Walt Mossberg writing for The Verge:
This is one of those potentially huge user behaviors — like swiping, or pinching and zooming — that seem odd or minor at first, but which Apple historically is able to make deeply important and useful. And it’s not just a software tweak. It involved serious re-engineering of the display. It’s the kind of thing that’s Apple’s specialty: the company manages to do new things better, apply them broadly, and make them seem natural, because it has control over both the software and hardware platforms on which its products rest. No other big player does.
Nilay Patel writing for The Verge:
Even still, 3D Touch already feels much more natural than Force Touch on the Apple Watch, and companies like Pinterest and Instagram and Dropbox are already showing off interesting demos. (I’m sure 3D Touch-enabled apps will be in the App Store the second the phone actually goes on sale.) And the potential for pressure-sensitive gaming is off the charts; 3D Touch might make gaming on a iPhone something much more interesting than furiously swiping on the screen.5 There are a lot of things that have to fall into place, but 3D Touch overall feels like one of those ideas that only Apple can push into the mainstream — if Samsung or Huawei had delivered a similar feature, it would almost certainly be a gimmick. But the foundation for 3D Touch is solid and well-considered, and it’s easy to see how the latent potential can turn into reality.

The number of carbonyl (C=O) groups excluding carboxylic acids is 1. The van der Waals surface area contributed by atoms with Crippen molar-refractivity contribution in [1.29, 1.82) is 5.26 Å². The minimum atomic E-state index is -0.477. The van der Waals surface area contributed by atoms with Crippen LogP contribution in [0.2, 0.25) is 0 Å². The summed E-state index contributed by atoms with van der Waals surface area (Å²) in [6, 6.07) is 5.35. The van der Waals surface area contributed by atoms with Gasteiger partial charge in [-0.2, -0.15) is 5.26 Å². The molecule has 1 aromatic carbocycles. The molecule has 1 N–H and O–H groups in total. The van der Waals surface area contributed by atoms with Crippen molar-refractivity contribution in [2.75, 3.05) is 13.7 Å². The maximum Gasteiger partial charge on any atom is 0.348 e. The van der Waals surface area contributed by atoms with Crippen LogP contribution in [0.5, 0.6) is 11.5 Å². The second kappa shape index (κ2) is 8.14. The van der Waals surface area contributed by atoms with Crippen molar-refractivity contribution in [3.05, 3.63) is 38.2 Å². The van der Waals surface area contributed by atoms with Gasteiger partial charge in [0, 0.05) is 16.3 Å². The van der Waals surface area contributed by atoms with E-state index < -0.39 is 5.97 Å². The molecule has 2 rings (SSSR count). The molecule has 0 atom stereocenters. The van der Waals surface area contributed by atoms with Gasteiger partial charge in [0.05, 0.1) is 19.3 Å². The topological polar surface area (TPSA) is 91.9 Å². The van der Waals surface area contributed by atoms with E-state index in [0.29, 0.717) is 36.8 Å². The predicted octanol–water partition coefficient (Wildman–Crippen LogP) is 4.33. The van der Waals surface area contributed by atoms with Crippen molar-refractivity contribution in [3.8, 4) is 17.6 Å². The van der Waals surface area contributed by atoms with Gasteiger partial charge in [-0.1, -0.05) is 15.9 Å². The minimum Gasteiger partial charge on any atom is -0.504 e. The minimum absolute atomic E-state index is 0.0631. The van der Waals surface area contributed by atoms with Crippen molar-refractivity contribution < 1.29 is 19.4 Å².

While new iPhones are always faster than their predecessors, 3D Touch promises to make the overall user experience faster, more intuitive, and more efficient in a way that we can actually see with our eyes.
With handset manufacturers always churning out wonky new features in a never-ending attempt to land upon a “killer feature”, it’s easy to grow weary of features that seem great on paper but actually have no real practical value. 3D Touch, by all accounts, will be a much appreciated change of pace in this regard.